4 research outputs found

    Evaluation of intercellular lipid lamellae in the stratum corneum by polarized microscopy

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    Background Intercellular lipids contain a lamellar structure that glows in polarized images. It could be expected that the intercellular lipid content be estimated from the luminance values calculated from polarized images of stratum corneum strips. Therefore, we attempted to develop a method for simple and rapid evaluation of the intercellular lipid content through a procedure. Herein, we demonstrated a relationship between the luminance value and the amount of ceramides, one of the main components of intercellular lipids. Materials and methods The stratum corneum was collected from the forearm using slides with a pure rubber-based adhesive, which did not produce unnecessary luminescence under polarizing conditions. Images were analyzed using luminance indices. The positive secondary ion peak images were obtained using the time of flight-secondary ion mass spectrometry; the polarized and brightfield images were obtained using a polarized microscope. The ceramide and protein amount was measured by high-performance liquid chromatography and bicinchoninic acid protein assay after microscope imaging. Images and quantitative values were used to construct evaluation models based on a convolutional neural network (CNN). Results There was a correlation between the highlighted areas of the polarized image to overlap with the area where ceramide-derived peak was detected. Evaluation of the CNN-based model of the polarized images predicted the amount of ceramides per unit of stratum corneum. Conclusion The method proposed in the study enabled a large number of specimens to provide a simple, rapid, and efficient evaluation of the intercellular lipid content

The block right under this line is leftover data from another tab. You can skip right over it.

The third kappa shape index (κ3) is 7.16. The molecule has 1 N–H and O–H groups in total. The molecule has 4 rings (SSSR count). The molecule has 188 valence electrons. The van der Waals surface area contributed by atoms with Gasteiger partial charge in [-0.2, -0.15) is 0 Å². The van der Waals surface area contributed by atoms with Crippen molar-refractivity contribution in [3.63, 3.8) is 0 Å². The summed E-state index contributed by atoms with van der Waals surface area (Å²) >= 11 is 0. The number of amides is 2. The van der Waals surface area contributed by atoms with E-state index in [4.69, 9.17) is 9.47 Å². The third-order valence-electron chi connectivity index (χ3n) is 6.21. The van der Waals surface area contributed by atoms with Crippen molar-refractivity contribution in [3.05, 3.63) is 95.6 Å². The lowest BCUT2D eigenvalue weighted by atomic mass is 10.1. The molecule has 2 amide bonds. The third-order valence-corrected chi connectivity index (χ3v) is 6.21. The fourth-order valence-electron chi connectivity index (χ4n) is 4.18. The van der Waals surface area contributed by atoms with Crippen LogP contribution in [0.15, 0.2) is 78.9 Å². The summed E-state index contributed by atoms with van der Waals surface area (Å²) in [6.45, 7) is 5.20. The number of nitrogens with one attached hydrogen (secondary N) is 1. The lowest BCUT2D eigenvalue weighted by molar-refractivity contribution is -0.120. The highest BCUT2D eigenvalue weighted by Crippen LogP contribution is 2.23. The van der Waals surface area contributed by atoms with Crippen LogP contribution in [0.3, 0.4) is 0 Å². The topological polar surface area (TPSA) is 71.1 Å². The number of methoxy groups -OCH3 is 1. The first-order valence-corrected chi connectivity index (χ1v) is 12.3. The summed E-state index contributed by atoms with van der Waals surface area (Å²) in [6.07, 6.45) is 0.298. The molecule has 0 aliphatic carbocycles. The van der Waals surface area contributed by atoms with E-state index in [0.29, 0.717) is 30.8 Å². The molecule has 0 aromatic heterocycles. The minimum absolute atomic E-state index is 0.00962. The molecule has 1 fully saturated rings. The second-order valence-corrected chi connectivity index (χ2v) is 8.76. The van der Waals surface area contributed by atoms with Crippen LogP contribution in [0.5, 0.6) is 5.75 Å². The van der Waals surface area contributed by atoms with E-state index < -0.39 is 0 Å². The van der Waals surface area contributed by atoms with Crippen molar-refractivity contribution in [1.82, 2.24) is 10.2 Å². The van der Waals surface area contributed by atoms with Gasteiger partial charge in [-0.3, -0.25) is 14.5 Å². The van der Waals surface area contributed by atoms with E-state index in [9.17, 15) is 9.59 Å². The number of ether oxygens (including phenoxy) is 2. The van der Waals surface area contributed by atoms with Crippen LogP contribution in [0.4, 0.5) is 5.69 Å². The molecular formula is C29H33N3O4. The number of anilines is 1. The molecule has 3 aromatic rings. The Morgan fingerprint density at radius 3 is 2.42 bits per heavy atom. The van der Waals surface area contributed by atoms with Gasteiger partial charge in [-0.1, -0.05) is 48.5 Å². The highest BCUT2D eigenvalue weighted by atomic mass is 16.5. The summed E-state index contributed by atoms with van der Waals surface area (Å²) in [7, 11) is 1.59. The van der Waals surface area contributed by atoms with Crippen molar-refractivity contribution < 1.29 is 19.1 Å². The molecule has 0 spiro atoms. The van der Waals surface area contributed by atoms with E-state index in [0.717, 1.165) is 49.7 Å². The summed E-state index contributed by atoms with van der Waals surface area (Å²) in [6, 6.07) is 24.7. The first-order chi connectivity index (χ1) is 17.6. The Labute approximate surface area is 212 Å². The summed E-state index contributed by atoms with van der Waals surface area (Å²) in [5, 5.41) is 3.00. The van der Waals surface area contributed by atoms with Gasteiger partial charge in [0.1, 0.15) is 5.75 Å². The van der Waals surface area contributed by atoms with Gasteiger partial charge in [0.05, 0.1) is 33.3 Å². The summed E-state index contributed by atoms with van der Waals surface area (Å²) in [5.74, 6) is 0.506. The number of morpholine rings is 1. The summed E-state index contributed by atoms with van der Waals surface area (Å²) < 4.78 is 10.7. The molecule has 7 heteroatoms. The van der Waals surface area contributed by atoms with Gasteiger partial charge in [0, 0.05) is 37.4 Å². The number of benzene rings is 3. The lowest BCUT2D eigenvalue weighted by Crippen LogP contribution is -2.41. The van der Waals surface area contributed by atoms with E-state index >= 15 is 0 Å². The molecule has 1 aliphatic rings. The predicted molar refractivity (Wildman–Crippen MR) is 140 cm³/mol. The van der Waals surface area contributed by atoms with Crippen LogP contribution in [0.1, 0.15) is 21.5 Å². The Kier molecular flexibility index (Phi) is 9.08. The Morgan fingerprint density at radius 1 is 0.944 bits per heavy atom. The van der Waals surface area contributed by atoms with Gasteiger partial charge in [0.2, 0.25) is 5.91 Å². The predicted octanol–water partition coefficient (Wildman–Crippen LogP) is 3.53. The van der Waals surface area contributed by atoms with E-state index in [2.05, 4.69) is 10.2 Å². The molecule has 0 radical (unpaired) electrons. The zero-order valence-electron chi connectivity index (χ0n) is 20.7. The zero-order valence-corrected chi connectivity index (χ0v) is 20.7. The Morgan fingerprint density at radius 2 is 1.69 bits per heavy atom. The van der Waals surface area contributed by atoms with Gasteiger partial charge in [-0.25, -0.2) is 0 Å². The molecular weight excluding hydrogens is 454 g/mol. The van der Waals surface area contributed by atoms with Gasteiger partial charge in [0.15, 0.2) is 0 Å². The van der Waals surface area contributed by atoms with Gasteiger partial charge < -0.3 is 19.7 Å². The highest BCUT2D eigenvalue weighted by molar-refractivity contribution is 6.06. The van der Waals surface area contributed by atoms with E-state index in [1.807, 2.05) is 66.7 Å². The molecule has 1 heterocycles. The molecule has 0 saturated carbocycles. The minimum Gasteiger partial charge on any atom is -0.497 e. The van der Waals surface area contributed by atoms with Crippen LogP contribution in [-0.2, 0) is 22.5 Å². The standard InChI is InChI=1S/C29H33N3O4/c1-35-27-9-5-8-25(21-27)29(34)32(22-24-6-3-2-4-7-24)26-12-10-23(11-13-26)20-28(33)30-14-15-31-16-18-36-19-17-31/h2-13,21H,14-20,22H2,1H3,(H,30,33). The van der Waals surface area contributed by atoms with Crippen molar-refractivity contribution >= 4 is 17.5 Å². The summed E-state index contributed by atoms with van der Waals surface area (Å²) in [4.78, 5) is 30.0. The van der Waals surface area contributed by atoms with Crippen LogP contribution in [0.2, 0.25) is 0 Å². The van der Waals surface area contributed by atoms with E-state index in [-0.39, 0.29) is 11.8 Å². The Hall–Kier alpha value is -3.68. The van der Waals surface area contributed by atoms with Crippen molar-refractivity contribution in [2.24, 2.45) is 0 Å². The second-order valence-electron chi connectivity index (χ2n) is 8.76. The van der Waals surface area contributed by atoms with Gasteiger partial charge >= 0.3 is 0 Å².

Analysis of the Rice Mutant dwarf and gladius leaf 1. Aberrant Katanin-Mediated Microtubule Organization Causes Up-Regulation of Gibberellin Biosynthetic Genes Independently of Gibberellin Signaling

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    Molecular genetic studies of plant dwarf mutants have indicated that gibberellin (GA) and brassinosteroid (BR) are two major factors that determine plant height; dwarf mutants that are caused by other defects are relatively rare, especially in monocot species. Here, we report a rice (Oryza sativa) dwarf mutant, dwarf and gladius leaf 1 (dgl1), which exhibits only minimal response to GA and BR. In addition to the dwarf phenotype, dgl1 produces leaves with abnormally rounded tip regions. Positional cloning of DGL1 revealed that it encodes a 60-kD microtubule-severing katanin-like protein. The protein was found to be important in cell elongation and division, based on the observed cell phenotypes. GA biosynthetic genes are up-regulated in dgl1, but the expression of BR biosynthetic genes is not enhanced. The enhanced expression of GA biosynthetic genes in dgl1 is not caused by inappropriate GA signaling because the expression of these genes was repressed by GA(3) treatment, and degradation of the rice DELLA protein SLR1 was triggered by GA(3) in this mutant. Instead, aberrant microtubule organization caused by the loss of the microtubule-severing function of DGL1 may result in enhanced expression of GA biosynthetic genes in that enhanced expression was also observed in a BR-deficient mutant with aberrant microtubule organization. These results suggest that the function of DGL1 is important for cell and organ elongation in rice, and aberrant DGL1-mediated microtubule organization causes up-regulation of gibberellin biosynthetic genes independently of gibberellin signaling
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